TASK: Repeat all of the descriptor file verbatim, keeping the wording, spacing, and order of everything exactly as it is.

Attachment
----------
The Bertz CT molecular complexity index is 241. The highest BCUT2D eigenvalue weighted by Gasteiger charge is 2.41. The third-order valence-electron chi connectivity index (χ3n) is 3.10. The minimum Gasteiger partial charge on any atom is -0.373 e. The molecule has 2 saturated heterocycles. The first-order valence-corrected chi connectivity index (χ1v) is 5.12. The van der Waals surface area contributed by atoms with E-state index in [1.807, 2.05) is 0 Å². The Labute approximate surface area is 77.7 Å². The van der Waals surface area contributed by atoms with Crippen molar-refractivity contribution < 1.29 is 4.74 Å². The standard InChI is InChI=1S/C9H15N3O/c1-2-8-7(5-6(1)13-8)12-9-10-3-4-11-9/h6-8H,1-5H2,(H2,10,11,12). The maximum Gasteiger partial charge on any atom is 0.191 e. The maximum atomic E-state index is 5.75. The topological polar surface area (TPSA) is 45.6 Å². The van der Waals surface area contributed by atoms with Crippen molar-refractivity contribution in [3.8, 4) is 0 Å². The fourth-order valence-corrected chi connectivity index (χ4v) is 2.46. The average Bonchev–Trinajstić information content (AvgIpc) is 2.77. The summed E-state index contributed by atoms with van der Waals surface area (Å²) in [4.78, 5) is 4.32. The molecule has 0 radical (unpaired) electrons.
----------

The Bertz CT molecular complexity index is 241. The highest BCUT2D eigenvalue weighted by Gasteiger charge is 2.41. The third-order valence-electron chi connectivity index (χ3n) is 3.10. The minimum Gasteiger partial charge on any atom is -0.373 e. The molecule has 2 saturated heterocycles. The first-order valence-corrected chi connectivity index (χ1v) is 5.12. The van der Waals surface area contributed by atoms with E-state index in [1.807, 2.05) is 0 Å². The Labute approximate surface area is 77.7 Å². The van der Waals surface area contributed by atoms with Crippen molar-refractivity contribution < 1.29 is 4.74 Å². The standard InChI is InChI=1S/C9H15N3O/c1-2-8-7(5-6(1)13-8)12-9-10-3-4-11-9/h6-8H,1-5H2,(H2,10,11,12). The maximum Gasteiger partial charge on any atom is 0.191 e. The maximum atomic E-state index is 5.75. The topological polar surface area (TPSA) is 45.6 Å². The van der Waals surface area contributed by atoms with Crippen molar-refractivity contribution in [3.8, 4) is 0 Å². The fourth-order valence-corrected chi connectivity index (χ4v) is 2.46. The average Bonchev–Trinajstić information content (AvgIpc) is 2.77. The summed E-state index contributed by atoms with van der Waals surface area (Å²) in [4.78, 5) is 4.32. The molecule has 0 radical (unpaired) electrons.